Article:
- The Washington Times - Thursday, March 25, 2010

Armed with Rosie the Riveter’s powerful get-‘er-done imagery, the annual campaign to promote emer-

gency contraception (EC) to sexually active women swung into action yesterday.

But the push for EC - an oral-contraceptive product that can prevent pregnancy if used within 72 hours after unprotected sex - has hit a snag.

EC was once touted as a “no-brainer” method to prevent hundreds of thousands of accidental pregnancies, and thus prevent tens of thousands of abortions.

But research has shown that it has not dented either pregnancy or abortion rates.

In light of such sobering results, James Trussell - the renowned expert on contraceptives, especially EC - says it’s time to move beyond EC.

“A constructive response to this disappointment [about EC] requires that we identify new directions and approaches” to reduce rates of unintended pregnancy, Mr. Trussell and two colleagues said in the March issue of Perspectives on Sexual and Reproductive Health, published by the Guttmacher Institute.

A decade ago, EC was portrayed as a superb answer to the nation’s 3 million unintended pregnancies a year, about half of which end in abortion. “EC has the potential to prevent 75 percent to 85 percent of unintended pregnancies and to eliminate approximately 50,000 elective abortions per year,” said a 2007 article in the Journal of the American Academy of Physician Assistants.

EC promotion campaigns were set up by reproductive and sexual health advocates to spread the word, and studies were set up by researchers to capture the exciting results of EC use.

But the findings - as reported by two meta-analyses in 2007 - were stark: Not a single study showed that EC reduced pregnancy or abortion rates.

EC critics - especially those who fought U.S. Food and Drug Administration approval for EC to be sold to 17-year-old girls without a doctor’s prescription - are exasperated: Despite evidence that EC hasn’t lived up to its hype, the campaign still “chugs on,” said Wendy Wright, president of Concerned Women for America.

According to pregnancy resource centers, lots of young women are using EC “multiple times, as a regular form of birth control,” said Ms. Wright.

“We warned that [that] would happen,” she said.

“One young woman told a counselor she had taken it up to 16 times. It’s easier to get than regular birth-control pills. But they’re not getting the medical counseling that goes along with prescription birth-control pills, and Plan B is not as effective as regular birth control - which is why they are ending up at pregnancy resource centers or abortion clinics,” said Ms. Wright.

Plan B One-Step, a single-pill product from Israel-headquartered Teva Pharmaceutical Industries Ltd., is one of two EC products available in the United States. Next Choice, a generic, two-pill product from Corona, Calif.-based Watson Pharmaceuticals Inc., is the other.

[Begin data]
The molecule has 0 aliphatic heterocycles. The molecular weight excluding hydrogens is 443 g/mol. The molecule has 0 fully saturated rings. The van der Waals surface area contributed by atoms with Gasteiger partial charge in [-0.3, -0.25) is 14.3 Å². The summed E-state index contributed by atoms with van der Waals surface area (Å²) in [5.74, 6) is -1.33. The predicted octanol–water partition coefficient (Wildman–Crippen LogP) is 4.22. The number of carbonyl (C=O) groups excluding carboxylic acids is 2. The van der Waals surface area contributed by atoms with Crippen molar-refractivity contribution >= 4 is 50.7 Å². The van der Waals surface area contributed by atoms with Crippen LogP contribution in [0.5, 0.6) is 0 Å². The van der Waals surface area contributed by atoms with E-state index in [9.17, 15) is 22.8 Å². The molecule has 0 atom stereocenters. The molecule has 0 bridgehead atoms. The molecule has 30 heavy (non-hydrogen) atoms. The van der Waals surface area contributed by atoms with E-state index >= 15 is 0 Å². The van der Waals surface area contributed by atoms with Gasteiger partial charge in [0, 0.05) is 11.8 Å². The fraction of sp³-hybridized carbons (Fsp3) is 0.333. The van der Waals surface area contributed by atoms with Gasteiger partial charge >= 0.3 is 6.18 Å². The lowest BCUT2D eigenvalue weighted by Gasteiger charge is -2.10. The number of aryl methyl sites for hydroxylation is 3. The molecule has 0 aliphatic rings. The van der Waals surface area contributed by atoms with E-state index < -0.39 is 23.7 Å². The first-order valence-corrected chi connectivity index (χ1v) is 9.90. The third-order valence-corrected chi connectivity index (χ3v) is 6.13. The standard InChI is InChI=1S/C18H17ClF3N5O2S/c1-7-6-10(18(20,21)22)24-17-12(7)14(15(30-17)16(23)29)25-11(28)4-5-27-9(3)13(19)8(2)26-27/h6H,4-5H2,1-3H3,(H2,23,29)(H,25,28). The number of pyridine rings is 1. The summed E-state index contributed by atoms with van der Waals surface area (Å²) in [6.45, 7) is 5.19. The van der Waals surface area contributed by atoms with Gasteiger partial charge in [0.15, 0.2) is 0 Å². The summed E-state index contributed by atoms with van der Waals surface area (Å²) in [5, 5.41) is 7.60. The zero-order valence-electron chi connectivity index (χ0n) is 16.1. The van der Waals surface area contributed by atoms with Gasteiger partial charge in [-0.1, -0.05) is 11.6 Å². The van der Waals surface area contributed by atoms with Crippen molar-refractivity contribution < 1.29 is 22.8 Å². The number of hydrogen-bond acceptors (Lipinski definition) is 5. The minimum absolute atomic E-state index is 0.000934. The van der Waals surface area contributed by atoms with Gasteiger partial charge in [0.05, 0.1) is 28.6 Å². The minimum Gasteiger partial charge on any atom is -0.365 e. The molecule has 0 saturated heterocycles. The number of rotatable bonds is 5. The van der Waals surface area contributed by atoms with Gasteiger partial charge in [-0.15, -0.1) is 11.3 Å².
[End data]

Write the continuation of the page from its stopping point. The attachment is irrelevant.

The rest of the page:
In the Guttmacher journal article, Mr. Trussell and his colleagues suggested new areas be explored to decrease unintended-pregnancy rates.

For instance, women should be able to receive IUDs (intrauterine devices) when they ask for them, instead of at a subsequent visit. One study showed that 15 percent of women seeking EC “would have been interested in having a same-day placement of an IUD if the option were available,” they wrote.

Another option is to promote long-lasting-but-reversible contraceptives such as an implant or LNG-IUS (levonorgestrel intrauterine system). Currently available products are Implanon and Mirena, respectively.

In addition, the researchers said, it would be good to know more about certain situations where women can be surprised by a pregnancy. Post-partum mothers, for instance, typically don’t resume their birth control for six weeks - allowing for an unexpected conception - but new research shows that they might not have to wait so long to resume birth control. Also, women who are obese may experience “pill failure,” especially if they are using low-dose birth control; good studies could explain how often that happens.

“We hope that new research focused on these priorities will allow us, 10 years from now, to look back and report greater success in preventing undesired pregnancy than we have seen with the last decade’s investment in emergency contraception,” Mr. Trussell and his colleagues concluded.

Meanwhile, the EC campaign to “back up your birth control” is under way on campuses and in communities nationwide, said Samantha Levine, spokeswoman for the National Institute for Reproductive Health.

More people are aware of EC, she said, but confusion remains about where to get it. “Some women still don’t know that it’s available behind the counter at your pharmacy, for women 17 and older.”

“The thing that’s important about emergency contraception,” she added, “is that it’s there as a backup method. If somebody forgets to take their pill or if a condom breaks or if someone is forced to have sex against their will, there is this method they can use after sex to prevent pregnancy.”

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